Why is health care absent in federal election debates?
By Mari-Len De
In the last few months Canadians have been subjected to political debates, catchy sound bites, media ads and social media bickering – all for the purposes of scoring political points and winning votes.
The economy has dominated most of the discussions and for good reason, as voter surveys have consistently listed this as one of the top concerns among Canadians. And if my own perceptions are any indication, voters by now probably have a pretty good idea of how each political party plans to move the economy forward – whether we agree with any of them is another matter.
Although job creation, taxes and household income are a top concern among voters, they are not the only things that keep people up at night. Health care is also ranked among the most important issues for Canadians today. To that end, this election campaign leaves so much to be desired.
Like the elephant in the room weighing heavily on us, but not really getting the recognition it deserves, health care has not made any significant stride in mainstream political discussions. Why is that?
Surely, the fact that Canada’s aging population continues to take its toll on our health-care system is an issue worthy of national exchange. In 2011, more than five million Canadians were 65 years old and older, and this number is expected to double in the next 20 years. Are we appropriately addressing the health care needs of our aging population?
With more than 1,000 Canadians dying each year from prescription painkiller overdose or abuse, one would think the issue of increasing rates of high-dose prescriptions across Canada would merit significant discussion among the leaders. What steps are we taking toward prevention, reducing prescription drug dependence, and promoting a healthier lifestyle among Canadians?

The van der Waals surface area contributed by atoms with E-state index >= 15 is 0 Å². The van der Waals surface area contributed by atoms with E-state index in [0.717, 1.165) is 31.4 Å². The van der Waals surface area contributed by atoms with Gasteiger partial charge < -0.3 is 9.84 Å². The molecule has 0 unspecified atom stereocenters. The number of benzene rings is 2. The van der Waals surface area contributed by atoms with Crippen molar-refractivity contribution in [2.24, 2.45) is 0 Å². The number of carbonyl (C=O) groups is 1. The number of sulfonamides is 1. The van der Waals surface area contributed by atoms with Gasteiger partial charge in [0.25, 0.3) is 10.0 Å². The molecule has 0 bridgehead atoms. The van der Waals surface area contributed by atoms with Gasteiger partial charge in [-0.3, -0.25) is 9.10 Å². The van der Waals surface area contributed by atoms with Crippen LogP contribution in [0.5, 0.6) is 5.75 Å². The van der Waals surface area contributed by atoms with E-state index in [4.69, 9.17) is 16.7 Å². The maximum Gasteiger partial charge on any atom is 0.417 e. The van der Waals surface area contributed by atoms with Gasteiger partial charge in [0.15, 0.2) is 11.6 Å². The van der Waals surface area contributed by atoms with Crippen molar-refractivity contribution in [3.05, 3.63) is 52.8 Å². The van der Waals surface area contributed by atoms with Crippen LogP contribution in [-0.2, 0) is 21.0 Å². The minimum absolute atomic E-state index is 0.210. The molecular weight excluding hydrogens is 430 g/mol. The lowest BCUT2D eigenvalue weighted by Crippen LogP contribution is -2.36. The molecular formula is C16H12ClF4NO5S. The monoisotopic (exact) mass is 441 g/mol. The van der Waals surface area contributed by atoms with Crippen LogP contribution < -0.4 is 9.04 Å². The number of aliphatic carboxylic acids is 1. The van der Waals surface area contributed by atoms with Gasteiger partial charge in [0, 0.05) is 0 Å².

Health-care wait times, access to primary care and the overall health of the population are not issues that can be swept under the rug just because it is an inconvenient discussion in a political campaign. These are issues that are bound to come back and bite the incoming government in the bum if ignored over and over again.
Sure, the Liberals, Conservatives and the NDPs have a little something about health care in their agenda posted on their websites – mostly a list of how much money will be allocated for what program. To effectively address the challenges in our health care system, we need more than just spending dollars to put more beds in hospitals and hire more doctors. Candidates need to have discussions of great substance on how they stand on issues pertaining to health care.
The next leader of our government should be able to address multiple issues and challenges besetting our nation at the same time. Elevating only one issue to the political spotlight does a disservice to Canadians. The candidates should step up their game and start talking about all, not just one, of the issues that matter to Canadians.
Political sound bites and attack ads are fleeting. Real change begins with intelligent discourse.
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